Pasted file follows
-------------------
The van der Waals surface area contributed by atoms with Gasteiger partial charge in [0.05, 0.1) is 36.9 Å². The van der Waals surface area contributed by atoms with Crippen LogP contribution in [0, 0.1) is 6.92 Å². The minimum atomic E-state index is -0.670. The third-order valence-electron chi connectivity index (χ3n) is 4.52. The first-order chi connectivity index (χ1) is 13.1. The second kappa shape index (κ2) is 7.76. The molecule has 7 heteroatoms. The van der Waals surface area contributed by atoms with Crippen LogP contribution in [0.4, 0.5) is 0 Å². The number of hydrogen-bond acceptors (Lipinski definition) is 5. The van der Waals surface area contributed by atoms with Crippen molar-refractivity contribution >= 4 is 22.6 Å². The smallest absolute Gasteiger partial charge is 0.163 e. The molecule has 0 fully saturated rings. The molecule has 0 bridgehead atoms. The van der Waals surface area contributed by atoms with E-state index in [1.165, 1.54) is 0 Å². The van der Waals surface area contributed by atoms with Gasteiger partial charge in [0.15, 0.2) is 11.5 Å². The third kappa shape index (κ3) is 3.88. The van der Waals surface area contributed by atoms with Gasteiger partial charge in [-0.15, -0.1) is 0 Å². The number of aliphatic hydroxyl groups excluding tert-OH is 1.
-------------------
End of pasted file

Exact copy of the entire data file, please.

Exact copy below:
The van der Waals surface area contributed by atoms with Gasteiger partial charge in [0.05, 0.1) is 36.9 Å². The van der Waals surface area contributed by atoms with Crippen LogP contribution in [0, 0.1) is 6.92 Å². The minimum atomic E-state index is -0.670. The third-order valence-electron chi connectivity index (χ3n) is 4.52. The first-order chi connectivity index (χ1) is 13.1. The second kappa shape index (κ2) is 7.76. The molecule has 7 heteroatoms. The van der Waals surface area contributed by atoms with Crippen LogP contribution in [0.4, 0.5) is 0 Å². The number of hydrogen-bond acceptors (Lipinski definition) is 5. The van der Waals surface area contributed by atoms with Crippen molar-refractivity contribution >= 4 is 22.6 Å². The smallest absolute Gasteiger partial charge is 0.163 e. The molecule has 0 fully saturated rings. The molecule has 0 bridgehead atoms. The van der Waals surface area contributed by atoms with E-state index in [1.165, 1.54) is 0 Å². The van der Waals surface area contributed by atoms with Gasteiger partial charge in [0.15, 0.2) is 11.5 Å². The third kappa shape index (κ3) is 3.88. The van der Waals surface area contributed by atoms with Gasteiger partial charge in [-0.15, -0.1) is 0 Å². The number of aliphatic hydroxyl groups excluding tert-OH is 1.